More than 200 teachers from California and Oregon attended the Del Norte Unified School District Board of Directors meeting Aug. 22 to make a collective, sometimes emotional plea to return contract negotiations to the bargaining table.

Wearing t-shirts imprinted #RedforEd, speaker after speaker shared personal stories of why they embarked on a career in education and deserved more from the district for their efforts.

After six months of negotiations and seven meetings, the Del Norte Unified School District remains firm on a one-percent increase to the teachers’ salary schedule.

Meanwhile, Del Norte Teachers Association members insisted their negotiators have proposed numerous compromises to no avail, leading both sides to agree June 28 to an impasse in their talks.

Patsy Shelton, a seventh-grade English teacher at Crescent Elk Middle School, said her 22-year-old son, Wyatt, is an entry-level firefighter for the California Department of Forestry and Fire Protection, doing seasonal work, and will make more money than she does this year.

“When I told him what I was doing this afternoon, he told me, ‘Mom, if they don’t think you’re valuable enough for a raise, they must not know what you do.’

“And I think he’s right, because he has come to my classroom and spent a whole day there,” Shelton said. “I put out more fires than he ever will.

“I learn the names, the personalities, the needs, the hopes and the dreams of 180 students. And I leave the classroom every day kicking myself when I didn’t meet the needs of a particular student. I carry that burden on my shoulders every day of my life.”

English teacher Miriam Wilson, a yearbook advisor and English Language Development instructor at Del Norte High School, put her feelings succinctly. “Think about this: 40-plus freshman, imagine it. And I’m worth one percent? That’s cruel.”

Music teacher Dan Sedgwick said all of the teachers put in long hours and sacrifice much. “Every teacher in this district works really hard, more than we’re expected to. I spend so many hours at school, my family rails at me, am I coming home for dinner soon?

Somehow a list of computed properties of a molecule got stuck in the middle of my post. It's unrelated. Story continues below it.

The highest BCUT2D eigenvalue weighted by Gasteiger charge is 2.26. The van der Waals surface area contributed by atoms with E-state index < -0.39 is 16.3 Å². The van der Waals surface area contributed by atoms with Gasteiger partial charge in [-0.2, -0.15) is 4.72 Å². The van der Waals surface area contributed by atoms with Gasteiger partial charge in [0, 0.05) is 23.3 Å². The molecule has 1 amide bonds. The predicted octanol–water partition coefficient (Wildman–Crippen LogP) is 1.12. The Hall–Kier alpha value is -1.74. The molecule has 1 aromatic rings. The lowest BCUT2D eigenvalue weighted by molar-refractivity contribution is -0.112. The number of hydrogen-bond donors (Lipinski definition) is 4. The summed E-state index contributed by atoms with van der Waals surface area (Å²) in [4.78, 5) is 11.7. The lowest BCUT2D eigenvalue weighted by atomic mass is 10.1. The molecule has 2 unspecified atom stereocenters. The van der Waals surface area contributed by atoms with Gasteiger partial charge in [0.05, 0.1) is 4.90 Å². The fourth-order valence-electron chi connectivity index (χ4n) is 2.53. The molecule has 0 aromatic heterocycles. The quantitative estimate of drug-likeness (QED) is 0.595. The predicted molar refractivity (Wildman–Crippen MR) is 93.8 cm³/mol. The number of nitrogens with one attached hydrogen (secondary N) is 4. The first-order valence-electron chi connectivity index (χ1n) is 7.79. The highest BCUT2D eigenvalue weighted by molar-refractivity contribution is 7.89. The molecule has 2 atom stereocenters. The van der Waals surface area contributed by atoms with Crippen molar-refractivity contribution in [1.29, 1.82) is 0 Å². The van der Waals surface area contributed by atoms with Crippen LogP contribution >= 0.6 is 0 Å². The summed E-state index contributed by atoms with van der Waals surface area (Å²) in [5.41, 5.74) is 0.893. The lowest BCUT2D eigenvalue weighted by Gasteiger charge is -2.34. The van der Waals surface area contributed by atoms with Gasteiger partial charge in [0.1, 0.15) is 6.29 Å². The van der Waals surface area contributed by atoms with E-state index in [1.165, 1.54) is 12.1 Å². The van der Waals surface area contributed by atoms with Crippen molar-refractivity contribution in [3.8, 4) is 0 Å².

“But nothing hurt my soul more than when I had to shut down my classroom at lunch time. That hurt. But when my union asked me to do that for two weeks, I did it, because this is worth it. We’re worth it,” Sedgwick said.

Dane Tippman, president of the neighboring Brookings Harbor Education Association, attended the school board meeting to lend his support to the Del Norte teachers. “I’m a proud product of Smith River Elementary School and a 2005 DNHS grad,” he said. “I brought a couple of people with me because we heard our brothers and sisters could possibly use our support.

“My message for you five people today, in addition to the messages that you have heard and will continue to hear, is that this is something you can fix. You have the power to make a change here.”

Board president Frank Magarino said following the meeting that it was frustrating listening to the teachers without being able to participate in a conversation. “It’s like listening to a one-sided argument,” said Magarino, “but it violates law, and we don’t want to give the impression of negotiating in public.